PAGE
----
Curran 'strongly disagrees' with NYC schools closure, announces help for restaurants

MINEOLA, Long Island (WABC) -- Nassau County Executive Laura Curran said on Wednesday she "strongly disagrees" with New York City Mayor Bill de Blasio's decision to shut city schools and that she will do everything she can to keep schools on Long Island open.

"Closing schools should be the absolute last resort," she said. "Closing schools causes further economics devastation, and disproportionally harms families in lower-income communities."

Nassau County Health Commissioner Dr. Lawrence Eisenstein said schools are not causing the increase in cases.

"What we have found is that the school itself is not the transmitting factor of disease," he said.

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Curran said the rising number of cases is due to people holding private gatherings.

Nassau BOCES Superintendent Robert Dillon is urging parents to be more mindful of their children's activities outside of school.

"I think our parents have to provide more oversight," he said. "We can't have parties. We can't be hosting these social things."

Schools on Long Island would be forced to close if the infection rate over a seven-day period rises above 9%. Up to that point, officials with individual school districts decide whether schools open or close.

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Curran also announced on Wednesday a new grant program for struggling restaurants.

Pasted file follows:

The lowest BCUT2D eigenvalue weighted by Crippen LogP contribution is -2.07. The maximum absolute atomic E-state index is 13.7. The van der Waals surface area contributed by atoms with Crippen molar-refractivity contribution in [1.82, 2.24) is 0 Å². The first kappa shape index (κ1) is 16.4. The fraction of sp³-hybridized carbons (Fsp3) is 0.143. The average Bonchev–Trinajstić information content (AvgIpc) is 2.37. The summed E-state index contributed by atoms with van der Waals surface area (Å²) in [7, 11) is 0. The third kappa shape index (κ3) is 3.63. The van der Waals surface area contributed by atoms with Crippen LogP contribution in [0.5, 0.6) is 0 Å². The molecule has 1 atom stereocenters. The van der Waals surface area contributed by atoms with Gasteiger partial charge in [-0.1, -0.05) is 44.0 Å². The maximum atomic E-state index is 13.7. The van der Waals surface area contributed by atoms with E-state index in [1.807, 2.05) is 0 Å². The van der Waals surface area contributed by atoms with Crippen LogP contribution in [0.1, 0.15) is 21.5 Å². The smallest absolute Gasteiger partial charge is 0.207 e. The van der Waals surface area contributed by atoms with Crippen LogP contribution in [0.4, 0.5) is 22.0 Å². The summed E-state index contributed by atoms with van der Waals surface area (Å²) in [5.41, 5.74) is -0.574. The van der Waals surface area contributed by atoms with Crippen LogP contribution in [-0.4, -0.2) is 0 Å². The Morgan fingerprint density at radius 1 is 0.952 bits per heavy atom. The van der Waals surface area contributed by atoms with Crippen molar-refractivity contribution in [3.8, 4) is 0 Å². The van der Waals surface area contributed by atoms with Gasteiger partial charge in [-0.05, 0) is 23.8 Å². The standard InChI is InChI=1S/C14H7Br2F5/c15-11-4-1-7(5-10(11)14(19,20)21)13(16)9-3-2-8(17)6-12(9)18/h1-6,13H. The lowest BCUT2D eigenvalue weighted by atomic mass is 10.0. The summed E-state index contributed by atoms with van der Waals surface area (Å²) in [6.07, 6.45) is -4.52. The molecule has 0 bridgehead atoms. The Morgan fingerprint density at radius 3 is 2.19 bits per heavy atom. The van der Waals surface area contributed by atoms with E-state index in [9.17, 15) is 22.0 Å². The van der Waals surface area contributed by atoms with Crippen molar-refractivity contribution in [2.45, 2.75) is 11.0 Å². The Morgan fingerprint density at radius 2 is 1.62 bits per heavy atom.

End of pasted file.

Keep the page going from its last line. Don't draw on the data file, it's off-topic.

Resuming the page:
Using $2.2 million in federal funds, the Restaurant Recovery Grant Program will offer 300 restaurants $5,000 or $10,000 depending upon their number of employees.

"We want to do everything we can to be helpful, even if it's just a little bit," Curran said.

Restaurants owners said they appreciate the help, but it's just a drop in the bucket.

Dave Boller, the owner of Garden Social in East Meadow, said his payroll costs alone are $20,000 each week.

He said the new 10 p.m. curfew for restaurants has been devastating.

"We have lost approximately 25% of our revenue because of the 10 p.m. curfew," he said.

Frank Borrelli, the owner of Borrelli's Restaurant, said the day after New York Governor Andrew Cuomo announced the 10 p.m. closing requirement, his business went down 50%.

"We want to thank Nassau County for the grant offer," he said. "We do appreciate it. But unfortunately, a lot more has to be done."

The Nassau County Legislature is expected to approve the grant program at a meeting on Monday. The application portal will open November 30. CLICK HERE for more information.


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